With Election Day knocking on British doors, here is a list of five of the most important politically charged songs.
It is not unusual to hear politicians quoting specific songs or singers so here we look at the most powerful political songs from the past.
5. U2 – Sunday Bloody Sunday
Probably the last popular politically charged song. Issued in 1983, recorded for the album “War”, it is about the “Bloody Sunday” during which 14 Irish protesters lost their lives during a demonstration in 1972.
“And the battle’s just begun/There’s many lost but tell me who has won”, the song went, before crying out its message of peace, quite a rhetorical one: “How long…How long must we sing this song…How long…”
4. The Clash – Charlie Don’t Surf
Protest, or politically charged messages, and The Clash certainly go hand in hand. The first of their songs that would generally spring to mind would be “London Calling” and only few careful listeners would point out “Charlie Don’t Surf.”
Later on quoted in the Apocalypse Now movie, the title of this song original referred to the then-aging Cold War, the duality between USA and Russia, and their threats of a nuclear war.
Charlie is the stereotypical American and the fact he does not want to surf may mean the Western superpower will to never settle down and abandon its imperialistic policies.
The third verse of the song strengthens this interpretation:
“The reign of superpowers must be over/So many armies can’t free the Earth/ Soon the rock will roll over/Africa is choking on their Coca-Cola.”
One more hint: the song was included in the 1980 album called Sandinista! a word Margaret Thatcher’s imposed censorship on. The term referred to member of the Nicaraguan political party led by Augusto Cesar Sandino, whose army opposed the US invasion in the 1930s.
In the 1980s many political movements were inspired by the song’s rejection of the growing Western economic hegemony in the region.
3. Bruce Springsteen – Born in the USA
Quite unusual to see “The Boss” among politically charged authors, at least before Barak Obama’s election.
This song, however, did criticise the US political establishment of the 80s, between a misunderstanding and the other.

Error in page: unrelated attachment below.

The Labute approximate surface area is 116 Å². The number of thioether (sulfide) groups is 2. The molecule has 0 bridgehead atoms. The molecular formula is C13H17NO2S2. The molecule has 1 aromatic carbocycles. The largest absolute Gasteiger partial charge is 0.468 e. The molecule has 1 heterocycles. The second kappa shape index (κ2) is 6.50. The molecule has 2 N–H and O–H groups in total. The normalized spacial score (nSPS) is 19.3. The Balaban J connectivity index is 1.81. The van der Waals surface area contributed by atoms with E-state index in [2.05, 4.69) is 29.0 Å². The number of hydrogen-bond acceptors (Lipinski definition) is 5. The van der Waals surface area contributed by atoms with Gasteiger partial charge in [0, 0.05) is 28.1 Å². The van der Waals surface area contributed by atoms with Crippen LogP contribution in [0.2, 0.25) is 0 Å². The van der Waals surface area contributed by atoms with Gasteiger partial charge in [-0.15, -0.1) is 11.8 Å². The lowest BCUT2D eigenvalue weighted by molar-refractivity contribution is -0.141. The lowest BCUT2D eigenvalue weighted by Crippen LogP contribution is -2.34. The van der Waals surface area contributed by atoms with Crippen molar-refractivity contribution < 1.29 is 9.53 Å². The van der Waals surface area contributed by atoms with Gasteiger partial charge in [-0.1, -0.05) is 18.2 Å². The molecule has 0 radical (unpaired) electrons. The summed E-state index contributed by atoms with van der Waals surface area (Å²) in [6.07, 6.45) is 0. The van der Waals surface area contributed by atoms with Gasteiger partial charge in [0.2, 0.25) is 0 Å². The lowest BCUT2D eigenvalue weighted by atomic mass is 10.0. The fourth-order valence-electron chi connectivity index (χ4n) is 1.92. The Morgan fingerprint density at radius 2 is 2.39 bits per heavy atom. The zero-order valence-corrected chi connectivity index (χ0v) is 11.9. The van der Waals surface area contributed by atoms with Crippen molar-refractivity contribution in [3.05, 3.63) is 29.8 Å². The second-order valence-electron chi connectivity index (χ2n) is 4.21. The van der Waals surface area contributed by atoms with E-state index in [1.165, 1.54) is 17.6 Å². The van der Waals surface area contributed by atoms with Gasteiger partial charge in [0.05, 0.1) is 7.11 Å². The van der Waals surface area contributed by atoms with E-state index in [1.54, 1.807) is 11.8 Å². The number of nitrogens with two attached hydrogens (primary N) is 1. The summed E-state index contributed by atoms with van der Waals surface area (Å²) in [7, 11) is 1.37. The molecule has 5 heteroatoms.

Lyrics like “Got in a little hometown jam so they put a rifle in my hand/Sent me off to a foreign land to kill the yellow man,” were undoubtedly written remembering the Vietnam War, which did not spare those who got back home either: “I’m ten years burning down the road/Nowhere to run, I ain’t got nowhere to go.”
However, the then US President Ronald Reagan, used its title during his rallies and mistakenly interpreting the song as a patriotic hymn.
No wonder Springsteen himself objected the president’s words carefully keeping the distances.
2. Bob Marley – Buffalo Soldiers
It is hard to leave Marley out of this kind of charts. The Jamaican reggae-man certainly said a word of two about politics, human and civil rights.
Songs like “Get Up Stand Up” or “Redemption Song,” certainly ring a bell or two. But probably Marley’s political and civil committment is best represented by the equally famous “Buffalo Soldiers.”
The song originally recalled the Union African-American soldiers who fought in the Civil War but also highlighted how they were treated like second class citizens many years later, in the 60s and the 70s.
“Stolen from Africa/Brought to America/fighting on arrival/fighting for survival.”
1.Bob Dylan – The Times they are a-changin’
Probably the most recognisable politically-charged singer, Dylan embraced a whole generation’s dreams and hopes in the 1960s and this song is its manifesto.
“This was definitely a song with a purpose,” he would later say. “The civil rights movement and the folk music movement were pretty close for a while and allied together at that time.”
That same year saw the arrival of the Civil Rights Act, putting an end to racial segregation in the US, as the New Statesman reported.
There are, however, some shadows on this song as it was sometimes considered a work of cynicism.
As reported by The Rolling Stones, when Tony Glover, a friend of Dylan, found a draft of the song in a typewriter, he said ‘What’s that shit, man?’
And Dylan responded: “Well, you know, it seems to be what the people like to hear.”
At any rate, this did not prevent him from framing a whole generation history in a 3 minutes folk-song.